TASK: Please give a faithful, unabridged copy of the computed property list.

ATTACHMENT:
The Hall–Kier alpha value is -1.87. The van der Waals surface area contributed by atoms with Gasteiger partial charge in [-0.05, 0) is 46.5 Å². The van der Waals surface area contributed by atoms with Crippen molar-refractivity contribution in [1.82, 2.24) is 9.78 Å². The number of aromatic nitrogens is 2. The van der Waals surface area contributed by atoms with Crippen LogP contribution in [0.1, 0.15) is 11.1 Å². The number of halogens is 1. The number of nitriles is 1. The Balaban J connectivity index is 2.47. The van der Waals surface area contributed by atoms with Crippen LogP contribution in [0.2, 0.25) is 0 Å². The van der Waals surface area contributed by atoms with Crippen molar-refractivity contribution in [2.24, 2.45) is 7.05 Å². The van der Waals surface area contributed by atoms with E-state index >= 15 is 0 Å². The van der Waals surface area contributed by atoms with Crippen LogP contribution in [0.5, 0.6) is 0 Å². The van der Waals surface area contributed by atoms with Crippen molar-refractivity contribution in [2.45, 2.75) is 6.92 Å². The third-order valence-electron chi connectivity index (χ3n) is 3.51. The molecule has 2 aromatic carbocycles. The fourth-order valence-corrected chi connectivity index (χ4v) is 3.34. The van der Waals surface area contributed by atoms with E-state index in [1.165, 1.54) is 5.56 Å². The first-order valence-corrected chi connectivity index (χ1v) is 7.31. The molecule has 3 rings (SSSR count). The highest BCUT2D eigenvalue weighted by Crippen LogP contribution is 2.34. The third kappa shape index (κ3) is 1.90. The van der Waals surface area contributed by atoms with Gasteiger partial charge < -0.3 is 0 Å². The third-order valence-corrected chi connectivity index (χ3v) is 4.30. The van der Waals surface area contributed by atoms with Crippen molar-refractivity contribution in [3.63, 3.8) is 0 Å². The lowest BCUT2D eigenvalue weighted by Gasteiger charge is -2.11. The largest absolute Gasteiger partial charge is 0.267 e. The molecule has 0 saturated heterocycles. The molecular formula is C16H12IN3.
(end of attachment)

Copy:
The Hall–Kier alpha value is -1.87. The van der Waals surface area contributed by atoms with Gasteiger partial charge in [-0.05, 0) is 46.5 Å². The van der Waals surface area contributed by atoms with Crippen molar-refractivity contribution in [1.82, 2.24) is 9.78 Å². The number of aromatic nitrogens is 2. The van der Waals surface area contributed by atoms with Crippen LogP contribution in [0.1, 0.15) is 11.1 Å². The number of halogens is 1. The number of nitriles is 1. The Balaban J connectivity index is 2.47. The van der Waals surface area contributed by atoms with Crippen LogP contribution in [0.2, 0.25) is 0 Å². The van der Waals surface area contributed by atoms with Crippen molar-refractivity contribution in [2.24, 2.45) is 7.05 Å². The van der Waals surface area contributed by atoms with E-state index >= 15 is 0 Å². The van der Waals surface area contributed by atoms with Crippen LogP contribution in [0.5, 0.6) is 0 Å². The van der Waals surface area contributed by atoms with Crippen molar-refractivity contribution in [2.45, 2.75) is 6.92 Å². The third-order valence-electron chi connectivity index (χ3n) is 3.51. The molecule has 2 aromatic carbocycles. The fourth-order valence-corrected chi connectivity index (χ4v) is 3.34. The van der Waals surface area contributed by atoms with E-state index in [1.165, 1.54) is 5.56 Å². The first-order valence-corrected chi connectivity index (χ1v) is 7.31. The molecule has 3 rings (SSSR count). The highest BCUT2D eigenvalue weighted by Crippen LogP contribution is 2.34. The third kappa shape index (κ3) is 1.90. The van der Waals surface area contributed by atoms with Gasteiger partial charge < -0.3 is 0 Å². The third-order valence-corrected chi connectivity index (χ3v) is 4.30. The van der Waals surface area contributed by atoms with Crippen molar-refractivity contribution in [3.63, 3.8) is 0 Å². The lowest BCUT2D eigenvalue weighted by Gasteiger charge is -2.11. The largest absolute Gasteiger partial charge is 0.267 e. The molecule has 0 saturated heterocycles. The molecular formula is C16H12IN3.